The Fate of Feminism in India’s Grassroots Politics

Introduction: Understanding the Problem Statement

The essence of democracy is recognized with the right to equal opportunities for all human beings irrespective of their sex, caste, color, and religion. However, there are certain sections of the society which are downtrodden and excluded, more visibly in politics. The United Nations observed that women constitute the world’s largest ‘excluded category’; and, for the attainment of true democratic spirit, any nation needs to invest its energy to ensure political indulgence is made withstanding gender justice. To effectuate the meaning of equal treatment to women in politics, and the avenue to ensure such policy depends on the charismatic leaders who set examples with their endeavors for society to fulfill equitable political goals. This article analyzes the theoretical ideals and constitutional provisions related to the participation of women in grassroots politics; and later draws a comparison between the ideals and the real-world scenario by providing a ground report of Jharkhand, India. Further, in conclusion, suggests a line of action to ensure active participation of women in politics.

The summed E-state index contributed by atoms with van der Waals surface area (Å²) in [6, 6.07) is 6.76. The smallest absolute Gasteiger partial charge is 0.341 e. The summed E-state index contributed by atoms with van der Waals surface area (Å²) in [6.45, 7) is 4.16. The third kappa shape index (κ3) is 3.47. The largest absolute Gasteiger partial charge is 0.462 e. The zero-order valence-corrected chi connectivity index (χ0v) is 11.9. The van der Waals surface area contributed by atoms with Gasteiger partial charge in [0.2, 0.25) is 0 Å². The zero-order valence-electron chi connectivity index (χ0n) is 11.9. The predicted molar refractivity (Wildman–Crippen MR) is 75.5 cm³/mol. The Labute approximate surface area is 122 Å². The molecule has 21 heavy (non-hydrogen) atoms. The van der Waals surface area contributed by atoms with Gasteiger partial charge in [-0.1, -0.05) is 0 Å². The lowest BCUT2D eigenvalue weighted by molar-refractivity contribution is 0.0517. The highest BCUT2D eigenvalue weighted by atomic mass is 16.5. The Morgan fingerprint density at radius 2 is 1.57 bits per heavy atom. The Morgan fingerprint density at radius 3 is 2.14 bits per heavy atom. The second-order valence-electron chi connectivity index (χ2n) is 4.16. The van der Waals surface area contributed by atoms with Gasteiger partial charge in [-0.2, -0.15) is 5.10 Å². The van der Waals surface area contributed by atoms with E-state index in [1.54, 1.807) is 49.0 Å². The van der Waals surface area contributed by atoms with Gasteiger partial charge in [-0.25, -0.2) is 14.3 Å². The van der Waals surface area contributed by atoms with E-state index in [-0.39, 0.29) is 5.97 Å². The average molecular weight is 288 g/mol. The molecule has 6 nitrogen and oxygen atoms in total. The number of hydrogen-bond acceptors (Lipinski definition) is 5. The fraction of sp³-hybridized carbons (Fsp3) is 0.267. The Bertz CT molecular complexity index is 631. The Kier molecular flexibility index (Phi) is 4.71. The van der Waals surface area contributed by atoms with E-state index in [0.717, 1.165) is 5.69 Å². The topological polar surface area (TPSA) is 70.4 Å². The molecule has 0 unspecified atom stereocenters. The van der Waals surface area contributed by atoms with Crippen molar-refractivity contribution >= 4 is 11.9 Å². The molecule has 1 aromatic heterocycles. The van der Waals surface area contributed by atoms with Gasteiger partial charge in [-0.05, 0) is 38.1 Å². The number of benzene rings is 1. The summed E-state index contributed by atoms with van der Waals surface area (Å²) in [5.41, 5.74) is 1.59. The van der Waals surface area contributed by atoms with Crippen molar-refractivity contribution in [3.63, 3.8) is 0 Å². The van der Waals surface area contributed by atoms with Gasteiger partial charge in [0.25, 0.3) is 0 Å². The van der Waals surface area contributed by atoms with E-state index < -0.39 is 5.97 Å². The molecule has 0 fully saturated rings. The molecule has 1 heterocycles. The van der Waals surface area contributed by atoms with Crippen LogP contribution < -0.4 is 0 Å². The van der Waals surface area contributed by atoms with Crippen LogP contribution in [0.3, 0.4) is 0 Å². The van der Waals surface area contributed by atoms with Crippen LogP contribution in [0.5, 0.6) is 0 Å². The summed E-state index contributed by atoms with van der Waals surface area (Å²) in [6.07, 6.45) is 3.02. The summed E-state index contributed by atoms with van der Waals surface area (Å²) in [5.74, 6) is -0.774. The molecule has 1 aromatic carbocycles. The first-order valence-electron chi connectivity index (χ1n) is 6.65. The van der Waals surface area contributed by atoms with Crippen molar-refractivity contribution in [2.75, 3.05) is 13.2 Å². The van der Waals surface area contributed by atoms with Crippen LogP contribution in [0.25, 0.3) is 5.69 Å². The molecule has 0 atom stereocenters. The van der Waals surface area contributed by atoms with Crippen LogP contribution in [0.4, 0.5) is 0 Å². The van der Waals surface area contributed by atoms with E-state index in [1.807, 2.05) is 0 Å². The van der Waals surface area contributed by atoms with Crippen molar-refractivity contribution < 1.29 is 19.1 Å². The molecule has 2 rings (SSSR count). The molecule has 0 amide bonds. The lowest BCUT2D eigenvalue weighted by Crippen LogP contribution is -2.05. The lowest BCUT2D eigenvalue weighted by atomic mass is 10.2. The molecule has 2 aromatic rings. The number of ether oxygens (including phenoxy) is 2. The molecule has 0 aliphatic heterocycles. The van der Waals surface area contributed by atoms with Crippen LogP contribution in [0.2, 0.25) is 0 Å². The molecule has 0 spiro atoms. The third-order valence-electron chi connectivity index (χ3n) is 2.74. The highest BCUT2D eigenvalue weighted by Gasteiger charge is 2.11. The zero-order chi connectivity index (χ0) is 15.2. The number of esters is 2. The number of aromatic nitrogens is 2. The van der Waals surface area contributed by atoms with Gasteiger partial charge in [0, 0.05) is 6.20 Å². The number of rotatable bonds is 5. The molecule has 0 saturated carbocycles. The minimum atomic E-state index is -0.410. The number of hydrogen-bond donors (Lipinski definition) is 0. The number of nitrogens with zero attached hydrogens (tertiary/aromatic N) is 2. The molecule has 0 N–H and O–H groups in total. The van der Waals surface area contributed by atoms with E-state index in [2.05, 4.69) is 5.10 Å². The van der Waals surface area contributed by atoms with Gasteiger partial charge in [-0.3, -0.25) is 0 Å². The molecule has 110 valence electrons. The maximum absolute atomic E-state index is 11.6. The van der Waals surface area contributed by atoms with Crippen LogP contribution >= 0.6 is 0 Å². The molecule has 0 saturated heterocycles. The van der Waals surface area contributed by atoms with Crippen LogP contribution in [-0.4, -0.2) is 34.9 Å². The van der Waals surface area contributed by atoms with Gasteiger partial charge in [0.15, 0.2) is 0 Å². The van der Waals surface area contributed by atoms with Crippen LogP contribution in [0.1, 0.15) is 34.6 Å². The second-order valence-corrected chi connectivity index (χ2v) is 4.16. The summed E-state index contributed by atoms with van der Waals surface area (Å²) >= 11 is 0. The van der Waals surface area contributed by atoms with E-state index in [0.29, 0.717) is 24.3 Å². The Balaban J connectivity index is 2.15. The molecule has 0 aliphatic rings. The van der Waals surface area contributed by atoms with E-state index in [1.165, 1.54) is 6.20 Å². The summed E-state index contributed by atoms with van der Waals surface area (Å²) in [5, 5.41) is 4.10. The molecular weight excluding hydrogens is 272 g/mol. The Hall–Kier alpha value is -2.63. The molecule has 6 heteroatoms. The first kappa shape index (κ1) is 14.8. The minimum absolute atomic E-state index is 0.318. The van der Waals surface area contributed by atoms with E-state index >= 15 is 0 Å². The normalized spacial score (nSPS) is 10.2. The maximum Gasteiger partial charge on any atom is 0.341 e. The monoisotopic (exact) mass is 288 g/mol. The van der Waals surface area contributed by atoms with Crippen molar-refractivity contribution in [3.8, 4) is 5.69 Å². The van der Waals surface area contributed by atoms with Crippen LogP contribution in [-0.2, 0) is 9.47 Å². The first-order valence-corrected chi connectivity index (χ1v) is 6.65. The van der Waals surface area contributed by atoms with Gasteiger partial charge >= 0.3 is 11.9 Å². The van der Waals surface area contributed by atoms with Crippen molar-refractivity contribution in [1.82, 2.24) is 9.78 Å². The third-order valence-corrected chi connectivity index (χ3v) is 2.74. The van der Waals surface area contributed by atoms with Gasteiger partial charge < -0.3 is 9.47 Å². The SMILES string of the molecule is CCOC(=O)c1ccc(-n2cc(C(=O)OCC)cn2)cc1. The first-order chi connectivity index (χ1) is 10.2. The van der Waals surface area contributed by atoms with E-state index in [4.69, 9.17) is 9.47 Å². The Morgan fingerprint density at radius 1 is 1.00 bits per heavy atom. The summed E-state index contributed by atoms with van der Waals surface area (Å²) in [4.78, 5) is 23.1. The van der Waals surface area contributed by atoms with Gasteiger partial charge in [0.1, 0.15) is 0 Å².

In 1925, Mahatma Gandhi with a great emphasis, said that;

As long as women of India do not take part in public life, there can be no salvation for the country. As long as women do not come to public life and purify, we are not likely to attain sawaraj to which women have not made their full contribution.

History of Panchayat and Women Participation

The inception of the Panchayati Raj System was based on a descriptive study that was done by SC Dube in the 1950s, at the village of Shamir-pet, situated in Hyderabad. The insightful insinuation done by him explored India’s social reality which gained political perspective with his study ‘India’s Changing Villages’, depicting macro-settings of institutions examining the various units organized in the account of village social structure. Dube recognizes the obvious fact that; 

Indian villages varied greatly in their internal structure & organization, in their ethos and world-view, and their life-ways and thought-ways, on account of variety of factors.” 

He argued that women remained ‘secluded’ from the activities of the public space. At public meetings, women sit in one corner whereas men actively participate in politics; women do so passively, trickling down the patriarchy and male dominance which has been legitimized by traditional norms of the society. According to such traditional norms, a husband is expected to be an authoritative figure whose will should always dominate the domestic sphere.